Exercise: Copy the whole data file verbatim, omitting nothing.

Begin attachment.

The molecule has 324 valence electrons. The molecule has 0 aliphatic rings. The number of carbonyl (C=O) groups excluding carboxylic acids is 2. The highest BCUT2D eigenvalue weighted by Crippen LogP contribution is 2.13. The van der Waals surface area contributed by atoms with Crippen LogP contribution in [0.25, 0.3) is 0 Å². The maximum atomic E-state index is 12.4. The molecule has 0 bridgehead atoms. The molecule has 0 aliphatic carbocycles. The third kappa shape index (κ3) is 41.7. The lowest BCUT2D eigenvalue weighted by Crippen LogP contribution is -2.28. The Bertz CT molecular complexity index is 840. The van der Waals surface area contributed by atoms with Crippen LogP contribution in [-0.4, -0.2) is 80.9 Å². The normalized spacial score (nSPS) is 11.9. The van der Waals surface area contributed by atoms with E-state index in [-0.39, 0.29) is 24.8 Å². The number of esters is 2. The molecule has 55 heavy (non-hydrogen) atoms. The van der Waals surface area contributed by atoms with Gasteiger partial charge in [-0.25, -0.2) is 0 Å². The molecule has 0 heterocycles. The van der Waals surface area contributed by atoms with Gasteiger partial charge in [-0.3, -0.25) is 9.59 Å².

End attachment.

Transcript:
The molecule has 324 valence electrons. The molecule has 0 aliphatic rings. The number of carbonyl (C=O) groups excluding carboxylic acids is 2. The highest BCUT2D eigenvalue weighted by Crippen LogP contribution is 2.13. The van der Waals surface area contributed by atoms with Crippen LogP contribution in [0.25, 0.3) is 0 Å². The maximum atomic E-state index is 12.4. The molecule has 0 bridgehead atoms. The molecule has 0 aliphatic carbocycles. The third kappa shape index (κ3) is 41.7. The lowest BCUT2D eigenvalue weighted by Crippen LogP contribution is -2.28. The Bertz CT molecular complexity index is 840. The van der Waals surface area contributed by atoms with Crippen LogP contribution in [-0.4, -0.2) is 80.9 Å². The normalized spacial score (nSPS) is 11.9. The van der Waals surface area contributed by atoms with E-state index in [-0.39, 0.29) is 24.8 Å². The number of esters is 2. The molecule has 55 heavy (non-hydrogen) atoms. The van der Waals surface area contributed by atoms with Gasteiger partial charge in [-0.25, -0.2) is 0 Å². The molecule has 0 heterocycles. The van der Waals surface area contributed by atoms with Gasteiger partial charge in [-0.3, -0.25) is 9.59 Å².